He revealed that the Lacks family was reluctant to speak about Henrietta or her surviving cells with anyone.
This reluctance stemmed from the fact that they believed doctors had taken them without her permission or even informing her what would happen to them.
On top of that, there was a distrust caused by long-standing medical exploitation of black Americans – especially exemplified by the Tuskegee syphilis experiments.
The author attempted to reach out to Henrietta’s husband and children for an interview, but unfortunately no one showed up.
Undeterred by this setback, Rebecca decided to travel to Clover, VA in search of distant relatives who might be able to put her in contact with the immediate family members.
Ultimately though, due to all these factors, Henrietta and her family were left largely forgotten as her immortal cells spread throughout the globe.
The Transformative Power Of Learning About A Loved One’S Past
Following the death of Henrietta Lacks, her family was met with insurmountable financial troubles.
Day, Henrietta’s widower, had to take on two jobs in order to make ends meet for his children – Lawrence, Sonny, Joe, and Deborah.
Although the children yearned to gain understanding about their mother’s whereabouts, they remained obedient toward their father’s strict rule against asking questions of any kind.
Many years later when Deborah was an adolescent in high school she confronted her father with questions regarding her mother’s identity and mysterious disappearance.
Unfortunately, all he would disclose was that her name was Henrietta Lacks and she passed away before Deborah could create a lasting remembrance.
The author embarked on a mission to discover more information about the beloved Henrietta and traveled to Baltimore & Clover in Virginia to connect with her relatives.
While doing so, she also contacted medical practitioners that were originally involved in Henrietta’s case which helped bridge a missing link between the family & medical field.
The journey offered more clarity as well as a unique opportunity for both the author and those connected to Henrietta to obtain knowledge not previously known before.
How Historical Tensions Between Black People And The Medical Industry Influenced Henrietta Lacks’ Family’S Distrust Of White Reporters
Black Americans have had a long history of wariness toward the medical profession, stemming from incidents of exploitation, mistreatment and discrimination.
In the 1800s, for example, white slave owners were known to instill fear in black people by making up stories about “night doctors” who would kidnap black people and use them for experiments.
These tales were a form of psychological manipulation and could be seen as an early form of white supremacy.
In addition to these false rumors, there are documented instances where medical experiments were conducted on slaves as part of testing new surgical techniques.
Furthermore, hospitals and research centers offered money for bodies on which to experiment during the 1900s, making the situation even more dire for black people.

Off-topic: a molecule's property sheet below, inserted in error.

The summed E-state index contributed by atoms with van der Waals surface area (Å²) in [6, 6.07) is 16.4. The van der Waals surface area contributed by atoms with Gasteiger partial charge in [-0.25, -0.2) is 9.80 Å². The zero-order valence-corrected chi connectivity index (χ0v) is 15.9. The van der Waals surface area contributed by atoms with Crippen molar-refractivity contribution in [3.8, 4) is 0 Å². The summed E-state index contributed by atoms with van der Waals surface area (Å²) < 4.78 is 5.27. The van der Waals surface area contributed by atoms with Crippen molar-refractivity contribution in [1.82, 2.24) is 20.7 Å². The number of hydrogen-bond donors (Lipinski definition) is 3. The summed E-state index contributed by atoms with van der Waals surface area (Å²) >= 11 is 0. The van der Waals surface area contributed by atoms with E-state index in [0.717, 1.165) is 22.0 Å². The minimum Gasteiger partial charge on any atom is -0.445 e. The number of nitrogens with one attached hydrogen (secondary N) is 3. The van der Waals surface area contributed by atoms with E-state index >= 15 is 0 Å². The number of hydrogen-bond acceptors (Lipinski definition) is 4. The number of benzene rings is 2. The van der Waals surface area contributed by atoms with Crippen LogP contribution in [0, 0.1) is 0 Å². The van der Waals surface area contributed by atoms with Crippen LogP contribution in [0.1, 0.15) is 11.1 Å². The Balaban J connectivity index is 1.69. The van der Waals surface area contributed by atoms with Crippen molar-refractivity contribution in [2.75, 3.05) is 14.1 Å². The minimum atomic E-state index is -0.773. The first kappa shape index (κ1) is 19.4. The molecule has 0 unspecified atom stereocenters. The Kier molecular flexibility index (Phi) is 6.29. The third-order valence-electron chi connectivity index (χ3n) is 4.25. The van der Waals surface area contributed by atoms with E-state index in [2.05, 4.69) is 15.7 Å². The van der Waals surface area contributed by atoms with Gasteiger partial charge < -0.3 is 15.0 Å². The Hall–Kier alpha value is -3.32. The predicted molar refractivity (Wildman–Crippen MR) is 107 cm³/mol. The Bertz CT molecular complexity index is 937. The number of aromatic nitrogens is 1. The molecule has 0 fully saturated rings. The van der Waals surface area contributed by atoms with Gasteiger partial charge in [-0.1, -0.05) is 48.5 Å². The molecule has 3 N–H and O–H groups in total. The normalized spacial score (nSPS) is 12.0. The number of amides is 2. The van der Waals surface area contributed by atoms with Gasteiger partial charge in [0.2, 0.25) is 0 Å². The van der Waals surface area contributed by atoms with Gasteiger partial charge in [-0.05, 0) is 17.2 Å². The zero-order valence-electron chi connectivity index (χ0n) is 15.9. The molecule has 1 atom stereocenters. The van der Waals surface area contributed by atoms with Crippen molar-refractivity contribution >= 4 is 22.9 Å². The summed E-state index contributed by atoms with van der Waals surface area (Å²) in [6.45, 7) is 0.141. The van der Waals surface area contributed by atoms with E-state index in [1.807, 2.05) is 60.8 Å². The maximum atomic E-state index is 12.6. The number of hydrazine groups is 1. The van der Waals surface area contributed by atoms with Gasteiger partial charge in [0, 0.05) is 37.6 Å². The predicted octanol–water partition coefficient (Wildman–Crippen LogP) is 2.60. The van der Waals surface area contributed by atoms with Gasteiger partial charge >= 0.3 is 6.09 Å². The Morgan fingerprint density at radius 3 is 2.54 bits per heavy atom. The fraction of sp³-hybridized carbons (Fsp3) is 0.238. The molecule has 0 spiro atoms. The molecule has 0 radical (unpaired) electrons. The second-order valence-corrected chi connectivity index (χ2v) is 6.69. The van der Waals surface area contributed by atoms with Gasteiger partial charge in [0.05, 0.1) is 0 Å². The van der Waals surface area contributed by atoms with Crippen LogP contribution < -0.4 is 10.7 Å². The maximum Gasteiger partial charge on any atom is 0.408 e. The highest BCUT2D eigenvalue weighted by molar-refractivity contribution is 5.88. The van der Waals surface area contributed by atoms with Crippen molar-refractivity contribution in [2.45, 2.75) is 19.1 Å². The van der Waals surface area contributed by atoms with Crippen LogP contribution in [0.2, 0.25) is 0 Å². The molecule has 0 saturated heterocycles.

Moreover, Johns Hopkins University’s proximity to a poor black area further added to their trepidation towards the school and its motives.
Today this deep-seated apprehension has been passed down through the years which is why Henrietta Lacks’ family was initially hesitant of author Rebecca Skloot when it came to telling her story – due partly to her being a white reporter with limited knowledge of the history between minorities and the medical field.
Fortunately she was successful in documenting not only Lacks’ story but also uncovering the historical tension between black people and medicine that drove Lacks’ family’s suspicion in general.
Gartler’S Revelation Revealed The Contaminating Power Of Hela Cells And Undermined Research Progress
The Immortal Life of Henrietta Lacks tells us of the incredible impact the HeLa cell line had in the world of science.
Because these cells were so hardy and able to survive in many conditions, they were used in a multitude of research studies at institutions across the globe.
Although HeLa cells offered hope of curing various diseases, there was also a dark side that went with them.
It was discovered in 1966 by geneticist Stanley Gartler that all cell cultures had one marker in common – indicating that HeLa cells had contaminated them.
Not only could these infect other cultures from unwashed hands and lab equipment, but they could quickly reproduce and spread out, corrupting the research done up to that point.
As a result, much scientific progress fueled by research on various cell cultures suddenly became questionable and potentially invalidated.
The assumption that certain cell lines had their own unique characteristics was now cast into doubt due to HeLa’s prevalence throughout the whole field of study.
Thus, although HeLa cells helped many scientific discoveries along their way, their prevalence threatened much research as well – showing us yet another complexity behind this truly fascinating story.
How Hela Contamination Led To The Connecting Of The Lacks Family And Medical Professionals